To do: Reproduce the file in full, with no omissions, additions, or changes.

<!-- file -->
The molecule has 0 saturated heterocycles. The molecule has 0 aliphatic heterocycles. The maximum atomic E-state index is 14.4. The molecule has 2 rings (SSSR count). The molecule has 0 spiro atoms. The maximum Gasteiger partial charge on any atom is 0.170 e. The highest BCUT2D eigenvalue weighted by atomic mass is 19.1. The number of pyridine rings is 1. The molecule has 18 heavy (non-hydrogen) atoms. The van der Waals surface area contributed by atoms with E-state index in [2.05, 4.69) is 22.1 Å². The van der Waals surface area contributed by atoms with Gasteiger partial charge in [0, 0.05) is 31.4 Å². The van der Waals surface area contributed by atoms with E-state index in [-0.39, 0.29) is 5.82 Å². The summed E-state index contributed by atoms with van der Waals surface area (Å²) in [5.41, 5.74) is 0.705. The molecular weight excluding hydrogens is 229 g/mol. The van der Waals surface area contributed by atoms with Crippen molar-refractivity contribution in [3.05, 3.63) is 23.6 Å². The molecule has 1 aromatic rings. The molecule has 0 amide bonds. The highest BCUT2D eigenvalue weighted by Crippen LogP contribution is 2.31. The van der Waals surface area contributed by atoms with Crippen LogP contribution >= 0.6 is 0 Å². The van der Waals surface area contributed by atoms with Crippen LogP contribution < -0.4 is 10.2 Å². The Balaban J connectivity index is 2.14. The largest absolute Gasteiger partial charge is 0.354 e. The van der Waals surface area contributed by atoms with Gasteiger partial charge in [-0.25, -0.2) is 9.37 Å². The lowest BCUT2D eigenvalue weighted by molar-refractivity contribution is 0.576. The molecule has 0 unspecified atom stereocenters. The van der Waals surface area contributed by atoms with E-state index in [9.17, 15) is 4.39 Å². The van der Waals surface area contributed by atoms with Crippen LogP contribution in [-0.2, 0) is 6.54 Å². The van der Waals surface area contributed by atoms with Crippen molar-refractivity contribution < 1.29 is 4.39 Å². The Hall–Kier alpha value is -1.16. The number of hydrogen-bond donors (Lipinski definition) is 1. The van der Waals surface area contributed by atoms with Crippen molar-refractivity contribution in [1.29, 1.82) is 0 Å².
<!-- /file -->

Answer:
The molecule has 0 saturated heterocycles. The molecule has 0 aliphatic heterocycles. The maximum atomic E-state index is 14.4. The molecule has 2 rings (SSSR count). The molecule has 0 spiro atoms. The maximum Gasteiger partial charge on any atom is 0.170 e. The highest BCUT2D eigenvalue weighted by atomic mass is 19.1. The number of pyridine rings is 1. The molecule has 18 heavy (non-hydrogen) atoms. The van der Waals surface area contributed by atoms with E-state index in [2.05, 4.69) is 22.1 Å². The van der Waals surface area contributed by atoms with Gasteiger partial charge in [0, 0.05) is 31.4 Å². The van der Waals surface area contributed by atoms with E-state index in [-0.39, 0.29) is 5.82 Å². The summed E-state index contributed by atoms with van der Waals surface area (Å²) in [5.41, 5.74) is 0.705. The molecular weight excluding hydrogens is 229 g/mol. The van der Waals surface area contributed by atoms with Crippen molar-refractivity contribution in [3.05, 3.63) is 23.6 Å². The molecule has 1 aromatic rings. The molecule has 0 amide bonds. The highest BCUT2D eigenvalue weighted by Crippen LogP contribution is 2.31. The van der Waals surface area contributed by atoms with Crippen LogP contribution >= 0.6 is 0 Å². The van der Waals surface area contributed by atoms with Crippen LogP contribution < -0.4 is 10.2 Å². The Balaban J connectivity index is 2.14. The largest absolute Gasteiger partial charge is 0.354 e. The van der Waals surface area contributed by atoms with Gasteiger partial charge in [-0.25, -0.2) is 9.37 Å². The lowest BCUT2D eigenvalue weighted by molar-refractivity contribution is 0.576. The molecule has 0 unspecified atom stereocenters. The van der Waals surface area contributed by atoms with E-state index in [9.17, 15) is 4.39 Å². The van der Waals surface area contributed by atoms with Crippen LogP contribution in [-0.2, 0) is 6.54 Å². The van der Waals surface area contributed by atoms with Crippen molar-refractivity contribution < 1.29 is 4.39 Å². The Hall–Kier alpha value is -1.16. The number of hydrogen-bond donors (Lipinski definition) is 1. The van der Waals surface area contributed by atoms with Crippen molar-refractivity contribution in [1.29, 1.82) is 0 Å².